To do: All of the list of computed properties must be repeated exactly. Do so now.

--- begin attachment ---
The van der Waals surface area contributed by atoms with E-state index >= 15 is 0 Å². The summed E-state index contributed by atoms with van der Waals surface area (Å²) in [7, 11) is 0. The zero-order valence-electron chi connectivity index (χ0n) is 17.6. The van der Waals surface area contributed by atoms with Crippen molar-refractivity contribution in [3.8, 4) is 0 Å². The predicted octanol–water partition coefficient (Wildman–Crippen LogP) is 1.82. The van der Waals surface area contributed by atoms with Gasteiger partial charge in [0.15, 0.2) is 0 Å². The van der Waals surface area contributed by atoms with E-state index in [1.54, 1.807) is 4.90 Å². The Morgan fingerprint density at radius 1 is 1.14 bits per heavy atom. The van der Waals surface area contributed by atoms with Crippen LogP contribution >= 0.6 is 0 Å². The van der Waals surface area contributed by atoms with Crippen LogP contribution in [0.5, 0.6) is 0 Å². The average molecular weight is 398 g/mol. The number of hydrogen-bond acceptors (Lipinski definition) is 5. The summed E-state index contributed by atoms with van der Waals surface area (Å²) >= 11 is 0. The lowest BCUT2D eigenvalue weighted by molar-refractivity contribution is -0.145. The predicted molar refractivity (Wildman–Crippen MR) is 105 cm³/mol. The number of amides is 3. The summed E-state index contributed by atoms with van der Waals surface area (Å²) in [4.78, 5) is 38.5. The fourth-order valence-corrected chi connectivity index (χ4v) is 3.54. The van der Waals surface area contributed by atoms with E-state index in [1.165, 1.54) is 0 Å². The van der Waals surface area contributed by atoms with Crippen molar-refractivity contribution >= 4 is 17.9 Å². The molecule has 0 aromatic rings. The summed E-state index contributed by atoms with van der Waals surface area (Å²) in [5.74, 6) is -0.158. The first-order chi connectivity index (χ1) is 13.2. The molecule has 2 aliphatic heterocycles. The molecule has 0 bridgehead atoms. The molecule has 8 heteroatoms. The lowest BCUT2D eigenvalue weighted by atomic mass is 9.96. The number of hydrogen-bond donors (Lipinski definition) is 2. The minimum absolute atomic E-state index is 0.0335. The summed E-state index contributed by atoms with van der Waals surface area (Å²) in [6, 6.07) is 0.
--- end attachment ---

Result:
The van der Waals surface area contributed by atoms with E-state index >= 15 is 0 Å². The summed E-state index contributed by atoms with van der Waals surface area (Å²) in [7, 11) is 0. The zero-order valence-electron chi connectivity index (χ0n) is 17.6. The van der Waals surface area contributed by atoms with Crippen molar-refractivity contribution in [3.8, 4) is 0 Å². The predicted octanol–water partition coefficient (Wildman–Crippen LogP) is 1.82. The van der Waals surface area contributed by atoms with Gasteiger partial charge in [0.15, 0.2) is 0 Å². The van der Waals surface area contributed by atoms with E-state index in [1.54, 1.807) is 4.90 Å². The Morgan fingerprint density at radius 1 is 1.14 bits per heavy atom. The van der Waals surface area contributed by atoms with Crippen LogP contribution >= 0.6 is 0 Å². The van der Waals surface area contributed by atoms with Crippen LogP contribution in [0.5, 0.6) is 0 Å². The average molecular weight is 398 g/mol. The number of hydrogen-bond acceptors (Lipinski definition) is 5. The summed E-state index contributed by atoms with van der Waals surface area (Å²) >= 11 is 0. The lowest BCUT2D eigenvalue weighted by molar-refractivity contribution is -0.145. The predicted molar refractivity (Wildman–Crippen MR) is 105 cm³/mol. The number of amides is 3. The summed E-state index contributed by atoms with van der Waals surface area (Å²) in [4.78, 5) is 38.5. The fourth-order valence-corrected chi connectivity index (χ4v) is 3.54. The van der Waals surface area contributed by atoms with E-state index in [1.165, 1.54) is 0 Å². The van der Waals surface area contributed by atoms with Crippen molar-refractivity contribution >= 4 is 17.9 Å². The molecule has 0 aromatic rings. The summed E-state index contributed by atoms with van der Waals surface area (Å²) in [5.74, 6) is -0.158. The first-order chi connectivity index (χ1) is 13.2. The molecule has 2 aliphatic heterocycles. The molecule has 0 bridgehead atoms. The molecule has 8 heteroatoms. The lowest BCUT2D eigenvalue weighted by atomic mass is 9.96. The number of hydrogen-bond donors (Lipinski definition) is 2. The minimum absolute atomic E-state index is 0.0335. The summed E-state index contributed by atoms with van der Waals surface area (Å²) in [6, 6.07) is 0.